Roger Federer has won Wimbledon for a record eight time, a feat that is being described as "superhuman" by his fans, beating Marin Čilić 6-3, 6-1, 6-4. Čilić was hobbled by a painful blister on his foot and broke down in tears during the match. Federer, 36 next month, returned from injury to win both Wimbledon and the Australian Open this year. "It's magical, really," he said. "I just can't believe it yet. It's just too much, really. I kept on believing and dreaming and here I am today for my eighth title. I hope to be back to defend it next year." The Guardian's tennis correspondent Kevin Mitchell writes: "Those were sweet words for his millions of followers, who must secretly wonder when the fairytale will end."

Despite being rocked by controversy and the departure of three senior officials, the AFL is enjoying one of its most compelling seasons yet, writes Jonathan Horn.

Thinking time

Land around Yellowstone national park is preparing for a heated showdown between mining companies anticipating the end of the Obama-era moratorium and fiery locals determined to defend their precious home. In this long read, Elliott D Woods travels to rural Montana, where 350 Montana businesses and organisations have banded together with the goal of blocking new mining permits on the forest service land.

Twenty-three ancient preserved bodies found in Lithuania could hold significant lessons for modern medicine. The bodies were hidden in a crypt under a church altar that had been stripped by Napoleon's army for wood, and used by the Nazis as a makeshift bomb shelter. Now anthropologist Dario Piombino-Mascali is applying an altogether more gentle touch as he attempts to prise out the secrets of its ghostly inhabitants: 23 men, women and children who died in the 17th, 18th and 19th centuries.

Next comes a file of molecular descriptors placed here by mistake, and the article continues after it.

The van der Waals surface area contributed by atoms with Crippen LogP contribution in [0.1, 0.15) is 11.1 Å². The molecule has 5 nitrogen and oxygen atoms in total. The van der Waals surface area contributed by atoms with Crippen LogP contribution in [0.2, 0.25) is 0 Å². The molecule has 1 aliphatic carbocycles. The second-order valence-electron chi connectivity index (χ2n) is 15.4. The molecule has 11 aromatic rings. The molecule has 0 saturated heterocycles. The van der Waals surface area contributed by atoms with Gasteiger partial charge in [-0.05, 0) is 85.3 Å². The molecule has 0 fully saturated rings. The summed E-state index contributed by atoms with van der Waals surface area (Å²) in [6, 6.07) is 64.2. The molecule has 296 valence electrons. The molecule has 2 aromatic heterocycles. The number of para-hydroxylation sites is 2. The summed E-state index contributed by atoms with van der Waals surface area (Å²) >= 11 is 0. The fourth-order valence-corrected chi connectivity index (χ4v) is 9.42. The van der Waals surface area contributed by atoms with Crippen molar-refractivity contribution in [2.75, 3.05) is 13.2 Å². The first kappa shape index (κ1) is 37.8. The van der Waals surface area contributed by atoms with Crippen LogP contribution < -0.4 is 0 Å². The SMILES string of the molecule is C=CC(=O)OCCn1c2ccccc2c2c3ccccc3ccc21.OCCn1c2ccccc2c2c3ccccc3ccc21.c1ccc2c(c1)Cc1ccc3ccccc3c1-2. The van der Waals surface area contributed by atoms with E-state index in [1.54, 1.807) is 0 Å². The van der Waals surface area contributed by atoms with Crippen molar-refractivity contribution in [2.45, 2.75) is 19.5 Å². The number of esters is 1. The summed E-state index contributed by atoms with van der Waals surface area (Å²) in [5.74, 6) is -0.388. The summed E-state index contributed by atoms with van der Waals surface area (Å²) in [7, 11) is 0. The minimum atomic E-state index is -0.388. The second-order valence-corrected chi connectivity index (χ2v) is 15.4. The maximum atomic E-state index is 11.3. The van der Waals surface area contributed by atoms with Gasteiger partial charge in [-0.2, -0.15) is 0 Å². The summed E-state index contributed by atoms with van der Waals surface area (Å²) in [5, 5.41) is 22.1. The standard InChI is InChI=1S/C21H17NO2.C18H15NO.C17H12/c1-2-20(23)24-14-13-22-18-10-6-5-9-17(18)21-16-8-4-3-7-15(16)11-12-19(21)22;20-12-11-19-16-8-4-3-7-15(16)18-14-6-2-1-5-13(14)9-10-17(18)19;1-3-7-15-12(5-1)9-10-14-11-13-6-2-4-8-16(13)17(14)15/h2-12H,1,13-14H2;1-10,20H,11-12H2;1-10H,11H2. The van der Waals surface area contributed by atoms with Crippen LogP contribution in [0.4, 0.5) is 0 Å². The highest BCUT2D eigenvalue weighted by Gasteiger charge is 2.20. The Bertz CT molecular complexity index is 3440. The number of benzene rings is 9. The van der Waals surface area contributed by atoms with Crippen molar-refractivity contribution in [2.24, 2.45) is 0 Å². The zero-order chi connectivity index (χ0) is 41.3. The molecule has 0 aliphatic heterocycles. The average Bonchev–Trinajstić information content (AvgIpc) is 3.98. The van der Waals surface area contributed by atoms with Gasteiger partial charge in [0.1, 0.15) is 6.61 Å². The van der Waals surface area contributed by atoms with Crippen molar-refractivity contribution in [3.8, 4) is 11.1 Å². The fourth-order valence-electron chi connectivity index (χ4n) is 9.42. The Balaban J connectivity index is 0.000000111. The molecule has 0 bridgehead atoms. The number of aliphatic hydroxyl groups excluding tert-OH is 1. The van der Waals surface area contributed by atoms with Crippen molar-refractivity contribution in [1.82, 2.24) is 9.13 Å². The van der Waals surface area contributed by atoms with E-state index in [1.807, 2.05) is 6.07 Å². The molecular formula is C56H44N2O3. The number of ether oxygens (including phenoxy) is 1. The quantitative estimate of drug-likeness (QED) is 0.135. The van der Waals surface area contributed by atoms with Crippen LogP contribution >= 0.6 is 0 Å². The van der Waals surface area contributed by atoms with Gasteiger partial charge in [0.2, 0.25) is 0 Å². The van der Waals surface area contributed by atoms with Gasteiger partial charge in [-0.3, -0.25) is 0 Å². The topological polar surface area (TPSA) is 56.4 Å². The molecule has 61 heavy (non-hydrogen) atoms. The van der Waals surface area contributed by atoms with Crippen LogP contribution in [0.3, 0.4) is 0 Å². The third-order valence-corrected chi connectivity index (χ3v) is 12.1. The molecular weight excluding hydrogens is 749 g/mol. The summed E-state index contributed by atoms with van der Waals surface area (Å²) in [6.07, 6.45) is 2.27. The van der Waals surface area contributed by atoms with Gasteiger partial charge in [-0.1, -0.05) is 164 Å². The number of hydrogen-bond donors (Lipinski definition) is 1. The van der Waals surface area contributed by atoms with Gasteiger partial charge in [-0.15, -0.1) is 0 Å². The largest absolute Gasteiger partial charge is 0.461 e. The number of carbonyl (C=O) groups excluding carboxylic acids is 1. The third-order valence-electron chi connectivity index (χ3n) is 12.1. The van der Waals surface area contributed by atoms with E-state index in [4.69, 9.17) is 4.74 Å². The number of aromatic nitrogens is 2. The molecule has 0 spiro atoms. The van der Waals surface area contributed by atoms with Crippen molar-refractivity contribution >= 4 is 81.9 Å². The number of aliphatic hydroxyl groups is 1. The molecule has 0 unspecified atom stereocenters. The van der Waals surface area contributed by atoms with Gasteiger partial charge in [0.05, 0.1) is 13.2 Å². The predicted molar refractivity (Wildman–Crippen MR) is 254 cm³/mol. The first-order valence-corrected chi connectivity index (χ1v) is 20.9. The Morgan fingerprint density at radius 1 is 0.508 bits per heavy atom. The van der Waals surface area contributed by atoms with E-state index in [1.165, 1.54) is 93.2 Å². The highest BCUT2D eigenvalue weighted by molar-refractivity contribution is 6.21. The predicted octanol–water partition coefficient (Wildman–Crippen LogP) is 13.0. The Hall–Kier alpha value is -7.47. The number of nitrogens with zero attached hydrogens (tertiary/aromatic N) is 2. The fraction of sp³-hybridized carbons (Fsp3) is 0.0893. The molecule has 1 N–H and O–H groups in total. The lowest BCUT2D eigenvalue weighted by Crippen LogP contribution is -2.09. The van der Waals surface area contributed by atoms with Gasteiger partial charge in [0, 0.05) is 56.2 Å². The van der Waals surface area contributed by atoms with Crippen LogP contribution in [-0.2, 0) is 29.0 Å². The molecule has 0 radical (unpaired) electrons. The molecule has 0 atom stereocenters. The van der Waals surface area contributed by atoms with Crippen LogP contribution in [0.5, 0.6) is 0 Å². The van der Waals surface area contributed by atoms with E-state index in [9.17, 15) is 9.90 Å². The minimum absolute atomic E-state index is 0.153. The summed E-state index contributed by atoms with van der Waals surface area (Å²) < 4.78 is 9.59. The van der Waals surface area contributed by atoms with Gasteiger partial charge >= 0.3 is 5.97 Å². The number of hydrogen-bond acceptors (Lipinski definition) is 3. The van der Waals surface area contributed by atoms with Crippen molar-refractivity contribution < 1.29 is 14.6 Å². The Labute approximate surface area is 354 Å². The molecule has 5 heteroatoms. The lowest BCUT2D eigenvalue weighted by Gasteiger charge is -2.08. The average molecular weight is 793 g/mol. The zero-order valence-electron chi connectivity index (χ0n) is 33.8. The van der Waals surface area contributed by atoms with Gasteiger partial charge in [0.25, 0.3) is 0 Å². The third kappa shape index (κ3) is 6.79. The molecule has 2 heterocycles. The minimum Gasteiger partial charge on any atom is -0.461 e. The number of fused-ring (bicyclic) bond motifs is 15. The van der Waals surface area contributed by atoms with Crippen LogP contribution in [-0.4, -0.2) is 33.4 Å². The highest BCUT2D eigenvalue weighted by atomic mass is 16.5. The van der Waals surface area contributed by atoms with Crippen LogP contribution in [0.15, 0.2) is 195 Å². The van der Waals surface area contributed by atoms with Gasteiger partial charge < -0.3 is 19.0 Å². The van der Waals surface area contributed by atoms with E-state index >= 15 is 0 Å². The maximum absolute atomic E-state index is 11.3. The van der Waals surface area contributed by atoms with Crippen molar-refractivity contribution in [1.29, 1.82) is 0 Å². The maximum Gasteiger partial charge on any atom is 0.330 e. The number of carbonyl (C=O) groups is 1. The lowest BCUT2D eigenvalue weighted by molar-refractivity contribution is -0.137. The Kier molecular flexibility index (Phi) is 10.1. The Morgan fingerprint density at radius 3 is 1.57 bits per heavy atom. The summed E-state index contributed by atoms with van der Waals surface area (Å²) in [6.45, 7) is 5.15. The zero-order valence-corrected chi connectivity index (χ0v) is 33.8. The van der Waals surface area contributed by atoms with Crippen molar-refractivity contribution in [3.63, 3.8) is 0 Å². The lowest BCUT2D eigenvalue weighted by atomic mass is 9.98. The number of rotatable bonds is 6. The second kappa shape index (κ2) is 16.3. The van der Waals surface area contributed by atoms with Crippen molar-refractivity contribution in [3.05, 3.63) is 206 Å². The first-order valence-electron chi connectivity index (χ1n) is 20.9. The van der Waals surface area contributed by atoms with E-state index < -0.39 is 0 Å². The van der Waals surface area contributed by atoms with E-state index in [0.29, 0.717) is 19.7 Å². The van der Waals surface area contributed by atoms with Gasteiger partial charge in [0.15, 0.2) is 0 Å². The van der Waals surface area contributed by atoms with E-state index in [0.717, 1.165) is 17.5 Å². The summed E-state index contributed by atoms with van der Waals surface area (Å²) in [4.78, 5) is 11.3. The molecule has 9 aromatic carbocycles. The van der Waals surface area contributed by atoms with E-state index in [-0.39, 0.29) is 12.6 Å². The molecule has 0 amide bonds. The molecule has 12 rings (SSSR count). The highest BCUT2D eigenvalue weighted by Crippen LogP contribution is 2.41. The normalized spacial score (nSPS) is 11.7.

Kate Hennessy digs up the best releases you may not have heard in the past three months as part of her Music You Missed column, including songs from folk musician Lindsay Phillips, Buzz Kull's much-anticipated Chroma and new tracks from Kris Keogh, Au.Ra, Julia Reidy, Wolf Shield, Acharné and others.

What's he done now?

Donald Trump has launched a now familiar Twitter blitz overnight on a variety of topics ranging from defending his son Donald Jr to protesters at the US Women's Open golf tournament – attended by the president at the Trump National Golf Club in New Jersey – and his favourie bugbear, "fake news". "HillaryClinton can illegally get the questions to the Debate & delete 33,000 emails but my son Don is being scorned by the Fake News Media?" Trump tweeted. "Thank you to all of the supporters, who far out-numbered the protesters, yesterday at the Women's US Open. Very cool!," he added.

"With all of its phony unnamed sources & highly slanted & even fraudulent reporting, #Fake News is DISTORTING DEMOCRACY in our country!"

Media roundup

Two stories dominate Australian front pages today. The Herald Sun and Canberra Times lead with the death of a mystery woman in a Melbourne apartment during a bucks party. The Age and The Daily Telegraph splash with the sweeping new powers granted to the Australian military, giving them the ability to take charge during terrorist attacks under changes to Australia's national security laws. The ABC has an intriguing podcast and long read, asking if corpses from a destroyed cemetery were really washed down local rivers to Lake Burley Griffin during the 1974 Queanbeyan flood.

Coming up

Justice John Sackar is due to hand down his judgment in the Seven Network v Amber Harrison legal battle after Seven applied for her to pay its legal costs.

It is the third anniversary of the shooting down of Malaysia Airlines flight MH17 over Ukraine, killing all 298 on board including 38 Australian citizens and residents. Many families of Australian victims are expected to attend the opening of the national MH17 monument near Schiphol airport in Amsterdam as part of events to mark the anniversary.